Editor’s note: The original version of this story incorrectly presented the dividend increase as being 11 per cent. We regret the error.

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Tentative deal between union workers and beef producer Cargill struck | CTV News – CTV News Calgary



With less than a week to go before workers were set to go on strike at Cargill’s High River, Alta. beef processing plant, the company says a tentative deal has been reached.

The company announced the development on Wednesday and says it is “encouraged by the outcome” of recent talks.

“After a long day of collaborative discussion, we reached an agreement on an offer that the bargaining committee will recommend to its members. The offer is comprehensive and fair and includes retroactive pay, signing bonuses, a 21 per cent wage increase over the life of the contract and improved health benefits,” Cargill wrote in a statement to CTV News via email.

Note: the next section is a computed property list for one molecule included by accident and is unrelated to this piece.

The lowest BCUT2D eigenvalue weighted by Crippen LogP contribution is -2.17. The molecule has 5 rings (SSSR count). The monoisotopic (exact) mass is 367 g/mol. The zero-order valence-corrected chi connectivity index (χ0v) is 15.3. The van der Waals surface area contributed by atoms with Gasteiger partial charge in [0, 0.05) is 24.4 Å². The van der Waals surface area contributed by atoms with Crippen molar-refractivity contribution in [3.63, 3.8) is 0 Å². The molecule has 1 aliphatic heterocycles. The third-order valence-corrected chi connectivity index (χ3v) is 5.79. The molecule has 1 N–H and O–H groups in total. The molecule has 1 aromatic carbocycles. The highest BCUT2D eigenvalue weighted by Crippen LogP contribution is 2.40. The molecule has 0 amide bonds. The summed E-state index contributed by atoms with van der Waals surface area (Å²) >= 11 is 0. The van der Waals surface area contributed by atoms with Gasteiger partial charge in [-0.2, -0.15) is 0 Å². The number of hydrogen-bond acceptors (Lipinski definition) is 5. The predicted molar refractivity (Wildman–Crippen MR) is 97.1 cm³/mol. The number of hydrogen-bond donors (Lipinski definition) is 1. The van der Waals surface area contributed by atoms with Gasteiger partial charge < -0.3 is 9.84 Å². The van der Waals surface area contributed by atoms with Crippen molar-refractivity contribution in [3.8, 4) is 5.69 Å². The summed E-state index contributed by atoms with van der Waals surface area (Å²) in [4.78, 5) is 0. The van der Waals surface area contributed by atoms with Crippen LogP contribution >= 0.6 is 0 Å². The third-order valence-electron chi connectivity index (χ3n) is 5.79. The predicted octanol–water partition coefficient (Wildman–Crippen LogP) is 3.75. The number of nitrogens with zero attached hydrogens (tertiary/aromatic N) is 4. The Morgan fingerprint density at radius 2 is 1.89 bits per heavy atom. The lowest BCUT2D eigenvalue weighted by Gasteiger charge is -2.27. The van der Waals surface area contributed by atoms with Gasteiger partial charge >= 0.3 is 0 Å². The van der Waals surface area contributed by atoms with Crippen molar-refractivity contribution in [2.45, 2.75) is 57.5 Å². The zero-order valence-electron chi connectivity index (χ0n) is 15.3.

The company adds it also “remains optimistic” a deal can be finalized before the strike deadline.

“(We) encourage employees to vote on this offer which recognizes the important role they play in Cargill’s work to nourish the world in a safe, responsible and sustainable way. While we navigate this negotiation, we continue to focus on fulfilling food manufacturer, retail and food service customer orders while keeping markets moving for farmers and ranchers,” it wrote.

The United Food and Commercial Workers’ Union (UFCW) Local 401 was expected to go on strike on Dec. 6.

It rejected the most recent attempt at a deal on Nov. 25 by a 98 per cent margin.


According to a statement from UFCW Local 401, the negotiating team engaged in “a marathon day” of talks with the company on Tuesday.

“Late in the evening, our bargaining committee concluded that they were in receipt of a fair offer and that they were prepared to present that offer to their coworkers with a recommendation of acceptance,” it wrote in a statement.

The union says the tentative deal will “significantly improve” the lives of Cargill workers and will be the ‘best food processing contract in Canada.”

Highlights from the deal include: